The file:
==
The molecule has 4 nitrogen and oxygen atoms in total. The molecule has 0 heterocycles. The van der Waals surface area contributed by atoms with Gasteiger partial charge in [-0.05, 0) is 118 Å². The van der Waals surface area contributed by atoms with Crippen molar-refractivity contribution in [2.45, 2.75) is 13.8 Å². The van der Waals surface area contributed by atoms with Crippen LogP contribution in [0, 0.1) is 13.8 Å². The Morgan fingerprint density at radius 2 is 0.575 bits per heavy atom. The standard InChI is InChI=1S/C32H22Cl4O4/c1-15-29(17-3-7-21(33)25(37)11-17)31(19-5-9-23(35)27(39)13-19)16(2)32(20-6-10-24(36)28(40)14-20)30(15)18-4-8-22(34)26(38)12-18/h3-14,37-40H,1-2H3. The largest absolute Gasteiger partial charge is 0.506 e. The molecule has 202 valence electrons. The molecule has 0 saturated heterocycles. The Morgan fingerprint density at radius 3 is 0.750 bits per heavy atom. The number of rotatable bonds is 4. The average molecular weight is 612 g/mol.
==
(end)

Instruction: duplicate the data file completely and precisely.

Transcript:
The molecule has 4 nitrogen and oxygen atoms in total. The molecule has 0 heterocycles. The van der Waals surface area contributed by atoms with Gasteiger partial charge in [-0.05, 0) is 118 Å². The van der Waals surface area contributed by atoms with Crippen molar-refractivity contribution in [2.45, 2.75) is 13.8 Å². The van der Waals surface area contributed by atoms with Crippen LogP contribution in [0, 0.1) is 13.8 Å². The Morgan fingerprint density at radius 2 is 0.575 bits per heavy atom. The standard InChI is InChI=1S/C32H22Cl4O4/c1-15-29(17-3-7-21(33)25(37)11-17)31(19-5-9-23(35)27(39)13-19)16(2)32(20-6-10-24(36)28(40)14-20)30(15)18-4-8-22(34)26(38)12-18/h3-14,37-40H,1-2H3. The largest absolute Gasteiger partial charge is 0.506 e. The molecule has 202 valence electrons. The molecule has 0 saturated heterocycles. The Morgan fingerprint density at radius 3 is 0.750 bits per heavy atom. The number of rotatable bonds is 4. The average molecular weight is 612 g/mol.